Friday, April 21, 2006

It's The End of the World As We Know It

Well, I've decided to post what I've known for several weeks now.

My blogging experiment is over.

It's not so much that I've run out of things to say, it's that I've run out of time to express them. When people tell me that they don't have time for something, I always tell them that people find time for what's most important to them. I believe that, and it applies here as well.
I've enjoyed the experience and I'm glad that I did it, but I'm being pulled in so many other directions that this little blog just doesn't show up on my priority list and it's being neglected to the degree that it's really pointless to even have it anymore.

Those of you who read it...thank you. And, thanks to my new friends who have come by to support my endeavor. Some of you have GREAT blogs...keep them...I enjoy them. You keep writing, I'll keep reading, and when I'm ready to join the fray again, I'll let you know.


Tuesday, April 11, 2006


When I go on vacation I try to simplify as much as possible. For instance, on my recent trip to Colorado the sum total of my possessions was a vehicle, about 4 days worth of clothing, and a few electronics items (laptop, GPS, portable DVD). And I was happy. I didn't miss all of my "stuff" from home. It's kind of ironic...the happiest times of my life are spent AWAY from all of the stuff that I've spent my life accumulating. There's got to be a lesson in there somewhere. Hmmm...

A friend recently installed ITunes on my computer, and he set me up to receive a couple of podcasts. He didn't ask if I wanted this, but he assured me I would love it. I'm finally learning to enjoy the podcasts, but I record them to a disc and listen on my CD player. For some reason, I've been unusually resistant to the IPod movement - I still don't have one, but lately I've been feeling like I NEED one. I think I'm being assimilated. Should I be alarmed?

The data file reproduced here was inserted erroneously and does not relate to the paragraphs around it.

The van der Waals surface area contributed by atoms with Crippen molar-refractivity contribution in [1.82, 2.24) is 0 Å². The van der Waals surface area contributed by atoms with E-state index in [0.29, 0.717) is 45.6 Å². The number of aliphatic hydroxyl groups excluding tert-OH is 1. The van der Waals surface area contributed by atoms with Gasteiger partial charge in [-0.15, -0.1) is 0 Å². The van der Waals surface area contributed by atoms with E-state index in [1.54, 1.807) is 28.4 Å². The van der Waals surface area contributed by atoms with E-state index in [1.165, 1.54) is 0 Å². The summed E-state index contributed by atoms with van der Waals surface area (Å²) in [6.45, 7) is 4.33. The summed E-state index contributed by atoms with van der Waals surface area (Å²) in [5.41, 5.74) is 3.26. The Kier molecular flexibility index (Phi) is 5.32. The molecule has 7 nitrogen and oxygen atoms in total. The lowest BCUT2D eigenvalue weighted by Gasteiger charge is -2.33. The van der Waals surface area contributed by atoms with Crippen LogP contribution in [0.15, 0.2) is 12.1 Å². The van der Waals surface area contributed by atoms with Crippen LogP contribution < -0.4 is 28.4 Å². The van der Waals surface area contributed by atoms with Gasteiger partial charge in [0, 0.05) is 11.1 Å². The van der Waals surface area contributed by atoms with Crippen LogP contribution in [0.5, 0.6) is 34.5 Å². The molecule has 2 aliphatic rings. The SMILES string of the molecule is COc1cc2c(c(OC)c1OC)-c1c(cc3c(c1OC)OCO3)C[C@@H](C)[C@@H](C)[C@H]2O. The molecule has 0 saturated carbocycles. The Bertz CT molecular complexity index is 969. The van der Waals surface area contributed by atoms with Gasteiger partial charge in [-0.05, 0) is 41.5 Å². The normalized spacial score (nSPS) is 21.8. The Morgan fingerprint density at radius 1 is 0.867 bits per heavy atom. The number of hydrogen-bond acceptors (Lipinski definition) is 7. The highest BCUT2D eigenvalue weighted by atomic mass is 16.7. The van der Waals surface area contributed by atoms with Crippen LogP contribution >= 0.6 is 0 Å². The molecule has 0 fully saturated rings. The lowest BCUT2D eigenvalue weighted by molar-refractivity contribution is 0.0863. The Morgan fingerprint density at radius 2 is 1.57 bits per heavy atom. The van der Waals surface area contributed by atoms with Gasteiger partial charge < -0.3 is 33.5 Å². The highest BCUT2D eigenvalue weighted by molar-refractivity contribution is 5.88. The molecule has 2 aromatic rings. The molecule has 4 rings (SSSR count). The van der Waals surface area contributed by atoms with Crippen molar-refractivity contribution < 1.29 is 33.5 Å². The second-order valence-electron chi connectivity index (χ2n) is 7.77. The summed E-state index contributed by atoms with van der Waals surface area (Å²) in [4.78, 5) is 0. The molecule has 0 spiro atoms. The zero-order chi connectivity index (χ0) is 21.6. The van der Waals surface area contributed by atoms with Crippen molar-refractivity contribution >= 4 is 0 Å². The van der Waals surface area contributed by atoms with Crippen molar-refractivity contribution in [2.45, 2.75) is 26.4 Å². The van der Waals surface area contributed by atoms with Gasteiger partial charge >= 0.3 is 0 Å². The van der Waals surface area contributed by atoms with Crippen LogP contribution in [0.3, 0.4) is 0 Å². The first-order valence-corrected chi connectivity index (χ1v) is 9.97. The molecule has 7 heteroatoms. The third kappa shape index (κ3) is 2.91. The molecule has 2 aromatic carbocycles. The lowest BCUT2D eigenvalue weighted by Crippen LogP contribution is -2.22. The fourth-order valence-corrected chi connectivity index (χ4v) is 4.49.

Monday, April 10, 2006

Unmerited Favor

Okay, so I didn't blog while I was on vacation. Did you really think I would? It was a good thought, but one that was ultimately doomed to failure. It was a good vacation though, and I’ll be sharing some of my experiences for the next few days.

Last Saturday, on our first night in Denver, my dad took all of us to a restaurant in the foothills of the Rocky Mountains. It’s a magnificent little Italian place, nestled in among other little shops, and it’s owned by a friend of my father and stepmother.

Our experience at this restaurant ended up being a microcosm of God’s grace.
The proprietor, an Italian gentleman named Gaspere, greeted us and asked if I liked Italian food. Maybe he could tell from my physique that I’m a food connoisseur. I told him that I love Italian, I’m adventurous, and I’d like to try the specialty of the house.

When he took our menus away and said, “Leave it to me, I’ll take care of you” I knew that we were in for a unique experience. What I didn’t expect, however, was the unbelievable outpouring of food and service that followed. We were brought massive portions of appetizers, salads, and family style Italian dishes that would have served a battalion and the eight of us sat there in astonishment as they brought out dish after dish. We put away as much food as was humanly possible as the other patrons looked on enviously. Midway through the meal, as I looked down the long table at the plethora of food, I began to realize something: We had done nothing to deserve this kind of service.